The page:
India is a land of diverse culture and Indian
Railways play a key role in not only meeting the
transport needs of the country, but also in binding
together dispersed areas and promoting national
integration. Truly, Indian Railways have emerged
as the sinews of the Indian economy and have reached
out to bring together the great Indian family.
traverse through the length and breadth of the
country covering 63,140 route kms as on 31.3.2002,
comprising broad gauge (45,099 kms), meter gauge
(14,776 kms) and narrow gauge (3,265 kms). As
the principal constituent of the nation's transport
system, Indian Railways own a fleet of 2,16,717
wagons (units), 39,236 coaches and 7,739 number
of locomotives and manage to run 14,444 trains
daily, including about 8,702 passenger trains.
They carry more than a million tonne of freight
traffic and about 14 million passengers covering
6,856 number of stations daily.
Railways have been the prime movers to the nation
and have the distinction of being one of the largest
railway systems in the world under a single management.
Railways being the more energy efficient mode
of transport are ideally suited for movement of
bulk commodities and for long distance travel.
As compared to road transport, the railways have
a number of intrinsic advantages. Railways are
five to six times more energy efficient, four
times more efficient in land use and significantly
superior from the standpoints or environment impact
and safety. Indian Railways, therefore, rightly
occupy pride of place in the growth and development
of the nation.
being the prime infrastructural sector of the
country, need to expand and develop to keep pace
with the growth of Indian economy. The massive
investment needed for the development of the railway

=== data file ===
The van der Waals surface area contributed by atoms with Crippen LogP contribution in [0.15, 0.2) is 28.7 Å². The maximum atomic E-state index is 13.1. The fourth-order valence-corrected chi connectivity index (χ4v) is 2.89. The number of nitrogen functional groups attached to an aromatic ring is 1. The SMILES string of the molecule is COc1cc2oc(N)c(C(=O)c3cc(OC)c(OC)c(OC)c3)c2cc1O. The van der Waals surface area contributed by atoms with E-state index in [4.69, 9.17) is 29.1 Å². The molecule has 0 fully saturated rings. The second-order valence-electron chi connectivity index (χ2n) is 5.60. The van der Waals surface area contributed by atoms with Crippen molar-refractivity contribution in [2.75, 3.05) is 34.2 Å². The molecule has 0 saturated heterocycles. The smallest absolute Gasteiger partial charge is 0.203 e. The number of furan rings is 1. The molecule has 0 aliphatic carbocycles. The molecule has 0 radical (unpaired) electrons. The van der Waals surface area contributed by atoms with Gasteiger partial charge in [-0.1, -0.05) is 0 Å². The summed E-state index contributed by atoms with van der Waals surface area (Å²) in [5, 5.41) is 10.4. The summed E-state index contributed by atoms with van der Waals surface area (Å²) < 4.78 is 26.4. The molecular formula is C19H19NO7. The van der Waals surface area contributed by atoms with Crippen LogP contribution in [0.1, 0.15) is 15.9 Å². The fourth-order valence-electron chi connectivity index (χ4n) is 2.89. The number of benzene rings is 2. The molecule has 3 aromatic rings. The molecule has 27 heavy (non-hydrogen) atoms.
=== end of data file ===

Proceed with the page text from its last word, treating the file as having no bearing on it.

system has not been fully available. The budgetary
support to the railways has been increasing, but
is far from adequate and has not been keeping
pace with the throw-forward.
have to perform the dual role of commercial organization
ad vehicle for fulfillment of social obligations.
In national emergency, railways have been in the
forefront in rushing relief material to disaster
stricken regions. For meeting its social obligations,
railways are required to make investments that
are un-remunerative and also have to provide subsidized
services. Unlike many foreign railways, which
receive government subsidies for public service
obligations, Indian Railways are not specifically
compensated for these operations.
Indian Railway system is managed through zones
and operating divisions. There are also six production
units engaged in manufacturing rolling stock,
wheels and axles and other ancillary components
to meet Railways' requirements.
pursuance of the decisions taken earlier, Government
has now decided to operationalise seven new zones
and eight new divisions. The North Western Railway
at Jaipur and East Central Railway at Hajipur
have been made functional with effect from 1st
October 2002. Remaining five zones viz., East
Coast Railway at Bhubhaneshwar, North Central
Railway at Allahabad, South East Central Railway
at Bilaspur, South Western Railway at Hubli and
West Central Railway at Jabalpur and eight new
divisions at Agra, Ahmedabad, Guntur, Nanded,
Pune, Ranchi, Rangiya and Raipur shall be operational
with effect from 1st April.
Designs and Standards Organisation (RDSO) is the
sole research and development wing of Indian Railways,
functioning as the technical adviser and consultant
to the Ministry, Zonal Railways and Production
Units. RDSO has been reorganized with effect from
1.1.2003 by elevating its status from 'Attached
Office' to 'Zonal Railway' to give it greater
flexibility and a boost to the research and development
formation of policy and overall control of the
railways is vested in Railway Board comprising
the Chairman, Financial Commissioner and other
functional Members for Traffic, Engineering, Mechanical,
Electrical and Staff matters.
per the Separation Convention, 1924, the Railway
Budget is presented to the Parliament ahead of
the General Budget. Though the Railway Budget
is separately presented to the Parliament, the
figures relating to the receipt and expenditure
of the Railways are also shown in the General
Budget, since the receipts and expenditure of
the Railways are a part and parcel of the total
receipts and expenditure of the Government of